Cover image for The fate of the earth, and, The abolition
Title:
The fate of the earth, and, The abolition
Author:
Schell, Jonathan, 1943-2014.
Publication Information:
Stanford, Calif. : Stanford University Press, [2000]

©2000
Physical Description:
xl, 173 pages ; 23 cm.
General Note:
Includes index.
Language:
English
ISBN:
9780804737050

9780804737029
Format :
Book

Available:*

Library
Call Number
Material Type
Home Location
Status
Central Library UF767 .S2365 2000 Adult Non-Fiction Central Closed Stacks
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Summary

Summary

Now combined in one volume, these two books helped focus national attention in the early 1980s on the movement for a nuclear freeze. The Fate of the Earth painted a chilling picture of the planet in the aftermath of a nuclear holocaust, while The Abolition offered a proposal for full-scale nuclear disarmament. With the recent tensions in India and Pakistan, and concerns about nuclear proliferation around the globe, public attention is once again focused on the worldwide nuclear situation. The author is at the forefront of the discussion. In February 1998, his lengthy essay constituted the centerpiece of a special, widely distributed issue of The Nation dealing with the nuclear arms race. The relevance of his two books for today's debates is undeniable, as many experts assert that the nuclear situation is more dangerous than ever.
Reviews of The Fate of the Earth
"This is a work of enormous force. There are moments when it seems to hurtle almost out of control, across an extraordinary range of fact and thought. But in the end, it accomplishes what no other work has managed to do in the years of the nuclear age. It compels us--and compel is the right word--to confront head on the nuclear peril."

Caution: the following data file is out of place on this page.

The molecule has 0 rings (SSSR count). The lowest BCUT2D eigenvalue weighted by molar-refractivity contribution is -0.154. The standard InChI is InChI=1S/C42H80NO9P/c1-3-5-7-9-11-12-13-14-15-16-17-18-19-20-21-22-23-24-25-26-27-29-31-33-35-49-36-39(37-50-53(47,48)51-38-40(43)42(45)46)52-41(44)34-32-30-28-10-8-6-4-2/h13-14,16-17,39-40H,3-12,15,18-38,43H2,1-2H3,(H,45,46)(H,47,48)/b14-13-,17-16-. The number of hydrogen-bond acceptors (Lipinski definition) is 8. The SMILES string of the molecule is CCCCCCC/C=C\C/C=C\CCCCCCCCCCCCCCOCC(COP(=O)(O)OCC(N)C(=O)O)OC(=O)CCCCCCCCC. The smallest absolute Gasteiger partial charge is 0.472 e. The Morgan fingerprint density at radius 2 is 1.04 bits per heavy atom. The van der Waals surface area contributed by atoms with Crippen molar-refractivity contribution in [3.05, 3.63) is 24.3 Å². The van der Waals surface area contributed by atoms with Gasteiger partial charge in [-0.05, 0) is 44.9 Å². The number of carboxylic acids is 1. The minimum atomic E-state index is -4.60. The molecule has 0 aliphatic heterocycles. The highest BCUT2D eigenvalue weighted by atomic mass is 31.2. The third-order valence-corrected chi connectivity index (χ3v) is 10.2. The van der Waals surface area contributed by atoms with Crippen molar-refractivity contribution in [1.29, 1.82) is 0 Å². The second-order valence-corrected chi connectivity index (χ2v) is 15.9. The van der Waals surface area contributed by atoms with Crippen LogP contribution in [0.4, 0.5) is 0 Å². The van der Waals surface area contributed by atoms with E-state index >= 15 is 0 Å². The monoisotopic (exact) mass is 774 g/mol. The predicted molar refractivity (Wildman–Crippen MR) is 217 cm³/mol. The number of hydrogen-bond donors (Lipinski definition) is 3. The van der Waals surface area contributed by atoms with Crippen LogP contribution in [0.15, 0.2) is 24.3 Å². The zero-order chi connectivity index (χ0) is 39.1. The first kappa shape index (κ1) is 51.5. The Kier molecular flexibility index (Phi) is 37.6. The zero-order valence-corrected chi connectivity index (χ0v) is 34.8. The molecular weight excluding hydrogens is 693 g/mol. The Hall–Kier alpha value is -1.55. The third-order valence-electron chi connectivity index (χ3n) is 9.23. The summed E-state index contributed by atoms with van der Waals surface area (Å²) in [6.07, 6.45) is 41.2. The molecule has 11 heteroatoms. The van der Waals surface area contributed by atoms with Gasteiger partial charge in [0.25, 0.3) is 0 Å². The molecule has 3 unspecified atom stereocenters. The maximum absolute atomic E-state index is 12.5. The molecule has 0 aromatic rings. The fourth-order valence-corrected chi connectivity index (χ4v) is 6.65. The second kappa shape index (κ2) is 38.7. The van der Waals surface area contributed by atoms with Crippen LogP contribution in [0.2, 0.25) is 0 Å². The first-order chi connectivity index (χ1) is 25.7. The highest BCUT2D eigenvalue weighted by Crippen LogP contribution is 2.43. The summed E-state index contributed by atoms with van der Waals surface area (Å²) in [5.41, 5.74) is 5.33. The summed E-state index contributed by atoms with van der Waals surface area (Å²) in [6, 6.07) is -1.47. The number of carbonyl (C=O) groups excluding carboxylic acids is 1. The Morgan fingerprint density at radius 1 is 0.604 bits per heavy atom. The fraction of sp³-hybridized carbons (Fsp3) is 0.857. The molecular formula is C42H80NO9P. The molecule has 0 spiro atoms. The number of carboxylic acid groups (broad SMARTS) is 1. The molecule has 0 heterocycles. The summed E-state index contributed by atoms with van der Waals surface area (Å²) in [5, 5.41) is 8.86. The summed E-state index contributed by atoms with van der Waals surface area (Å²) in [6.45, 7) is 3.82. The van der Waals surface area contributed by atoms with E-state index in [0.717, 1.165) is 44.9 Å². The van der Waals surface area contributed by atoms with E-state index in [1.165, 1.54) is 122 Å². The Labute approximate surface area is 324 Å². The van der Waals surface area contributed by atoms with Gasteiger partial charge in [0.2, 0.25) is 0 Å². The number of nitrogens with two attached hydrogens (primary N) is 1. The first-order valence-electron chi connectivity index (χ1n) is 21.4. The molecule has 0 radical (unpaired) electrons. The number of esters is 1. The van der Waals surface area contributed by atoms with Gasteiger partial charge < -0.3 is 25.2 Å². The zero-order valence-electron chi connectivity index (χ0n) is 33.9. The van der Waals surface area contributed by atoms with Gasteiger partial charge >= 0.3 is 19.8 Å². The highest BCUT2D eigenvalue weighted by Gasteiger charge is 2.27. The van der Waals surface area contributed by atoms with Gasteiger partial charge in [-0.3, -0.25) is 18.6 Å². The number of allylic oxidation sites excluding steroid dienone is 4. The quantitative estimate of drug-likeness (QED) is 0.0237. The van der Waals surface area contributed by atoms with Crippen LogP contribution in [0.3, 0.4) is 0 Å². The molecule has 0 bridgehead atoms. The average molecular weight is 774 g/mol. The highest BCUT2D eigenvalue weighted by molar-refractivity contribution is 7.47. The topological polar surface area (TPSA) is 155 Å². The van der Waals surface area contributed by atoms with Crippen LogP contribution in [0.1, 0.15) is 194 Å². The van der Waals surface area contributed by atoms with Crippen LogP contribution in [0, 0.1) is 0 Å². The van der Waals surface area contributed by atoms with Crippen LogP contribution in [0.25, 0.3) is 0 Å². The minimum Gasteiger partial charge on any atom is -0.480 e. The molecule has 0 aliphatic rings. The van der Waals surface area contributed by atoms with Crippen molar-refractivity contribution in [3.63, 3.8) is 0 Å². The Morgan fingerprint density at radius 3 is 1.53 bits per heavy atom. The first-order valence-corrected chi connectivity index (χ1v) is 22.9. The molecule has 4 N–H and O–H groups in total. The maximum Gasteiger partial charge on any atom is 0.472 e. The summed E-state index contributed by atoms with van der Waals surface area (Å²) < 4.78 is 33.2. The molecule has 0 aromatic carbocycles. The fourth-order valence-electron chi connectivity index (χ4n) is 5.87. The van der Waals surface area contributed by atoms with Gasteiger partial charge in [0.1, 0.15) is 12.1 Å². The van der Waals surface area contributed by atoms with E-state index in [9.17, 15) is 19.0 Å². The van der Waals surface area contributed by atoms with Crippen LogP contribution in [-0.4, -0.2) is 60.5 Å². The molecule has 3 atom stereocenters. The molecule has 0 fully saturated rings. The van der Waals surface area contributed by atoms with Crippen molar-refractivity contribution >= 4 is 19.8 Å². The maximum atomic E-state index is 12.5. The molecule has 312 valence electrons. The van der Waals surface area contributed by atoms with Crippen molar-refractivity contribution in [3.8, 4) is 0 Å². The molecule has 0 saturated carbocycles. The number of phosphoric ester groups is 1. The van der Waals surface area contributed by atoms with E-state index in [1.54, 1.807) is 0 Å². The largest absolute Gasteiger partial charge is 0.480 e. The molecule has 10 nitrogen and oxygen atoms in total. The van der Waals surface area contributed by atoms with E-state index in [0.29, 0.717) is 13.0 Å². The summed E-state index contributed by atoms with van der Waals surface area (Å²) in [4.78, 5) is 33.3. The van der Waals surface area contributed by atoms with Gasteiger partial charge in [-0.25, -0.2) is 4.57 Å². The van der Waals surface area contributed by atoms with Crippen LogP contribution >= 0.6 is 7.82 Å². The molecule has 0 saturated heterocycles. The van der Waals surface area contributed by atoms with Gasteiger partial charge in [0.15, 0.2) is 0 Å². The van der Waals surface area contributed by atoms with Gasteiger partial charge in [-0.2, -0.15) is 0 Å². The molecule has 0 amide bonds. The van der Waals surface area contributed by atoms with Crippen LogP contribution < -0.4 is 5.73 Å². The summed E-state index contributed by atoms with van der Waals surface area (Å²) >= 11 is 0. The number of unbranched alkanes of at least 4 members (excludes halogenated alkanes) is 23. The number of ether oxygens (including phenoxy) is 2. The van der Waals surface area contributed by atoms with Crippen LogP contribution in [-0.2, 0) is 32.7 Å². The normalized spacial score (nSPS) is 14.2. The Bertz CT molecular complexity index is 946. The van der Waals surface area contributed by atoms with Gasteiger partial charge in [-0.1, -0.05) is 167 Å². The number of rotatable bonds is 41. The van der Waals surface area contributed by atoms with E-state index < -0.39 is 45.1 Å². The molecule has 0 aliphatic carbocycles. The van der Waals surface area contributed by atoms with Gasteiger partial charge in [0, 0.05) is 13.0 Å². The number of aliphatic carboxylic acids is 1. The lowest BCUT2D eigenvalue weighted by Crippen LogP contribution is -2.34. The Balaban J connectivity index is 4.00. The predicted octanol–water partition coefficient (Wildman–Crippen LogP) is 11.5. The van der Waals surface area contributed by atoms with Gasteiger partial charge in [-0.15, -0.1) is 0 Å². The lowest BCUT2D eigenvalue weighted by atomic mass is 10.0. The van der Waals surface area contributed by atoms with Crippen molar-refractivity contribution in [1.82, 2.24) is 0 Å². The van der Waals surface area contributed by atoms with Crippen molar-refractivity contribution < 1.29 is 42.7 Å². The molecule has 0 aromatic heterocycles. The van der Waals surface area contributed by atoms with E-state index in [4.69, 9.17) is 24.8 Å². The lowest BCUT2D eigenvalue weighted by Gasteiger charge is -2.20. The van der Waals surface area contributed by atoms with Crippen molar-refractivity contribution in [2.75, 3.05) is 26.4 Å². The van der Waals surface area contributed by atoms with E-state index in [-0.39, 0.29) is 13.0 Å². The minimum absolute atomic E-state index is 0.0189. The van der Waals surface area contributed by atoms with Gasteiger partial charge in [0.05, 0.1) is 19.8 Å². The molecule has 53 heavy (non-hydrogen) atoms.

-- New York Times Book Review
"There have been thousands of commentaries on what this new destructive power of man means; but my guess is that Schell's book . . . will become the classic statement of the emerging consciousness."
--Max Lerner, New Republic
Reviews of The Abolition
"As always, Schell is interesting and ingenious, eloquent and sometimes moving. He presents his case with clarity, and with candor about its possible shortcomings."
-- New Republic
"A reasoned argument. . . . As this work will do much to stimulate the ongoing nuclear debate, it is highly recommended."
-- Library Journal


Author Notes

Jonathan Schell was born in Manhattan, New York on August 21, 1943. He received a bachelor's degree in Far Eastern history from Harvard University and spent a year studying Japanese at the International Christian University in Tokyo. In 1967, while heading home from his year abroad in Japan, he stopped in Vietnam, where he witnessed Operation Cedar Falls, an aerial campaign designed to level Ben Suc, which was known as a Vietcong stronghold. This experience led to his first book The Village of Ben Suc.

His other non-fiction works include The Fate of the Earth, The Gift of Time: The Case for Abolishing Nuclear Weapons Now, The Unfinished Twentieth Century, The Unconquerable World, and The Seventh Decade: The New Shape of Nuclear Danger. He was a staff writer for The New Yorker from 1967 to 1987. He also worked as a columnist for Newsday and New York Newsday and as a correspondent for The Nation. He taught at numerous universities including Yale, Princeton, Wesleyan, and N.Y.U. He died of cancer on March 25, 2014 at the age of 70.

(Bowker Author Biography)


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